Cryptocurrency has been one of the most widely discussed topics in the business sector for the last decade. What originally seemed like an outlandish investment scheme has now become a mainstream currency, with more and more people investing in the likes of ‘Bitcoin’ and ‘Ethereum’ every day. Since major ecommerce facilitators such as PayPal and Amazon are now allowing consumers to make purchases with the currencies, now seems a prudent time to explore how the transactions involving cryptocurrencies will be taxed, and what sellers need to consider. As the industry is still relatively young, there is still some uncertainty about how HMRC will treat transactions involving cryptocurrency, but here is everything we know so far…
What Is Cryptocurrency?
Fundamentally, a cryptocurrency is just a virtual currency. What makes it special is the fact that it utilises encryption technology to ensure secure transactions. Whilst it has primarily been seen as an investment for trading, it can be used to make purchases for goods and services.
It is worth noting that there is still no worldwide consensus on how the currencies should be defined from a legal perspective. This has meant that a lot of the legal literature surrounding the currencies is largely inconclusive and is still in need of further clarification.
The Tax Implications For Individuals Using The Currency
The tax implications for individuals using cryptocurrency really depends on how they are using it. To determine how an individual is using the currency, HMRC have devised a system which uses ‘badges’. These badges will be used to determine how transactions need to be taxed.
Capital Gains Tax
If you are an individual who invests in cryptocurrency (or, at least when HMRC considers your transactions to be an investment) the currency will be treated as a foreign currency. HMRC are very clear on their treatment of foreign currencies – they deem them ‘chargeable assets’ for capital gains tax.
Thus, any gain made from buying and selling a cryptocurrency will be liable for capital gains tax. The tax should be paid in pound sterling at the converted value. HMRC do recognise that the exchange rate regularly fluctuates, and therefore they currently just require you to show that you have a made a ‘reasonable effort’ to pay the correct amount.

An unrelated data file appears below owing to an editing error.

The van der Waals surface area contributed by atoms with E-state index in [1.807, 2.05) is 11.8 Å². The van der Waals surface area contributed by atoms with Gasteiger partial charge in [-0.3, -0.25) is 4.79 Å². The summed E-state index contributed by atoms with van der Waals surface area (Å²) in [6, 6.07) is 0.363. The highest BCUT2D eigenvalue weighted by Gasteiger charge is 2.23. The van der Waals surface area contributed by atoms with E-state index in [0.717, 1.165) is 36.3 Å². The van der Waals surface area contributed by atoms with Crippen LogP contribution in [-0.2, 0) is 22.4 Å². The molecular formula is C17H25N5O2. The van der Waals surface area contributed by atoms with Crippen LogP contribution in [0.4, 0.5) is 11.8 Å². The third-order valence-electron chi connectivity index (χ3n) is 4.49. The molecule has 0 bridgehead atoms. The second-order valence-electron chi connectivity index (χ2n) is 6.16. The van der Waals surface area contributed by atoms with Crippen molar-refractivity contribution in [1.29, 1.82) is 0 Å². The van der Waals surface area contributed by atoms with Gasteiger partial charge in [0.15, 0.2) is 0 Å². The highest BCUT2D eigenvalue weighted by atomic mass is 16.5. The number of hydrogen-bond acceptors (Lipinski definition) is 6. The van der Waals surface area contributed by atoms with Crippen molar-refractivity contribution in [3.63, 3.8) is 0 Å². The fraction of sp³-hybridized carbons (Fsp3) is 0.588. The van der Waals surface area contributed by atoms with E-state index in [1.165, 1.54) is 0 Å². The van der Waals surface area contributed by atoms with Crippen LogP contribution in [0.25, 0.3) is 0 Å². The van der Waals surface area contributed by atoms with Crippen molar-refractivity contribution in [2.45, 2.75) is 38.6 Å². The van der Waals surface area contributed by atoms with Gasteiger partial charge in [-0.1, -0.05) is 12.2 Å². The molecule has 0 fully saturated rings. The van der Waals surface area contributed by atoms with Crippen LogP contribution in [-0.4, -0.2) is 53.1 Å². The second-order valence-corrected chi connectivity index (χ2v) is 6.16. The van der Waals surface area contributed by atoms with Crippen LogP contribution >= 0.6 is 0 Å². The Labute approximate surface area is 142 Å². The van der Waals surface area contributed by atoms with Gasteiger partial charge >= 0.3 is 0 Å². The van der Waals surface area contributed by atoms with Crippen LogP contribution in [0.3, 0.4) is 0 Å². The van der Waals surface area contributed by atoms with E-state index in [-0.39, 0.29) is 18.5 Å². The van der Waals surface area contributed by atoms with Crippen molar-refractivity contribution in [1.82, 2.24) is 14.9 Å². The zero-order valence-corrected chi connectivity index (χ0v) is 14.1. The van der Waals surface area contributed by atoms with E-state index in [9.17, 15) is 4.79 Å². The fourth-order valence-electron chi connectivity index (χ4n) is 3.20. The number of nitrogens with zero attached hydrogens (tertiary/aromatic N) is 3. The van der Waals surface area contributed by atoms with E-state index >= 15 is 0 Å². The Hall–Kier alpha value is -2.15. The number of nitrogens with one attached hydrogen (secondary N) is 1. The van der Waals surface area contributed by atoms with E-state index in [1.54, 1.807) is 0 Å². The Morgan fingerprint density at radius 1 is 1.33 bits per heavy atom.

It is worth making clear that as there is still a fair amount of grey area surrounding the topic of taxing cryptocurrencies, HMRC will take each case on an individual basis. This means some mitigating factors, such as if you hold the currency in a foreign account, may alter your tax obligations.
The aforementioned ‘badge system’ really comes into play when HMRC are trying to ascertain whether you need to pay income tax. The badges are given to a transaction or a series of transactions in order to decipher whether the said transactions constitute trading activity.
Essentially, if HMRC believe you are buying and selling cryptocurrencies at a significant rate, either with or alongside other people’s money, they are likely to class this as trading. If this is the case, you would be required to pay income tax on these sales. The rate at which you would pay income tax would depend on your normal marginal rate. National Insurance would also be due.
The Tax Implications For Businesses Using The Currency
Assuming your business is not going to be trading or speculatively investing in cryptocurrencies, the main thing you will have to be wary of is accounting for VAT on the sale of goods and services. As the cryptocurrency is recognised as an official currency, any sales or services that are paid for using cryptocurrency should be treated in the same way as any other transaction.
This means that VAT will be due on any sales you make. You should pay this to HMRC in pound sterling. As before, the exchange rate does not need to be perfect, but you must show that you have a made a reasonable attempt to make the conversion. The value due relates to the value of the currency at the point of sale.
How We Can Help With VAT & Cryptocurrencies
As experts in providing tax services for ecommerce sellers, we can assist you in all your accounting needs.
At J&P, helping your business is our passion, and we understand that companies across the UK are at risk now more than ever, which is why innovation is crucial. We are here to support you through this period, so please do not hesitate to give us a call on 0161 637 1080 or send an e-mail to firstname.lastname@example.org.